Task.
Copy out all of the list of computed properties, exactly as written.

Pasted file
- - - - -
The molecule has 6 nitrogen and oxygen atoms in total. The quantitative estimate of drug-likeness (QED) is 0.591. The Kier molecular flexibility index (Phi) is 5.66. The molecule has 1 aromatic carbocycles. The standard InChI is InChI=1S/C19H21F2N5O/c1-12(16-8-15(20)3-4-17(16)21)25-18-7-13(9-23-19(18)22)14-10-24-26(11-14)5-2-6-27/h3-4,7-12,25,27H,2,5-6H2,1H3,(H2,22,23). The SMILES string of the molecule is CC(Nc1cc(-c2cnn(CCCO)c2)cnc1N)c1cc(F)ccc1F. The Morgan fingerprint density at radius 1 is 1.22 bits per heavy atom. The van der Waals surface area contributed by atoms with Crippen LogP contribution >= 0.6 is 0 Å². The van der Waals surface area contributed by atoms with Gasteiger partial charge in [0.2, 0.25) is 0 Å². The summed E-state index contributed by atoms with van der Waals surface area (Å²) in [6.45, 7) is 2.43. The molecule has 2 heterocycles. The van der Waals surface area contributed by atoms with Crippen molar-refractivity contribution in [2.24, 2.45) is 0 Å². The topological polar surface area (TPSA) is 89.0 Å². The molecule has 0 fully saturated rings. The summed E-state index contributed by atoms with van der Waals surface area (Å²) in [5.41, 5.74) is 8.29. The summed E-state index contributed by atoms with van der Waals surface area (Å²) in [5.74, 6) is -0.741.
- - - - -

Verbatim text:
The molecule has 6 nitrogen and oxygen atoms in total. The quantitative estimate of drug-likeness (QED) is 0.591. The Kier molecular flexibility index (Phi) is 5.66. The molecule has 1 aromatic carbocycles. The standard InChI is InChI=1S/C19H21F2N5O/c1-12(16-8-15(20)3-4-17(16)21)25-18-7-13(9-23-19(18)22)14-10-24-26(11-14)5-2-6-27/h3-4,7-12,25,27H,2,5-6H2,1H3,(H2,22,23). The SMILES string of the molecule is CC(Nc1cc(-c2cnn(CCCO)c2)cnc1N)c1cc(F)ccc1F. The Morgan fingerprint density at radius 1 is 1.22 bits per heavy atom. The van der Waals surface area contributed by atoms with Crippen LogP contribution >= 0.6 is 0 Å². The van der Waals surface area contributed by atoms with Gasteiger partial charge in [0.2, 0.25) is 0 Å². The summed E-state index contributed by atoms with van der Waals surface area (Å²) in [6.45, 7) is 2.43. The molecule has 2 heterocycles. The van der Waals surface area contributed by atoms with Crippen molar-refractivity contribution in [2.24, 2.45) is 0 Å². The topological polar surface area (TPSA) is 89.0 Å². The molecule has 0 fully saturated rings. The summed E-state index contributed by atoms with van der Waals surface area (Å²) in [5.41, 5.74) is 8.29. The summed E-state index contributed by atoms with van der Waals surface area (Å²) in [5.74, 6) is -0.741.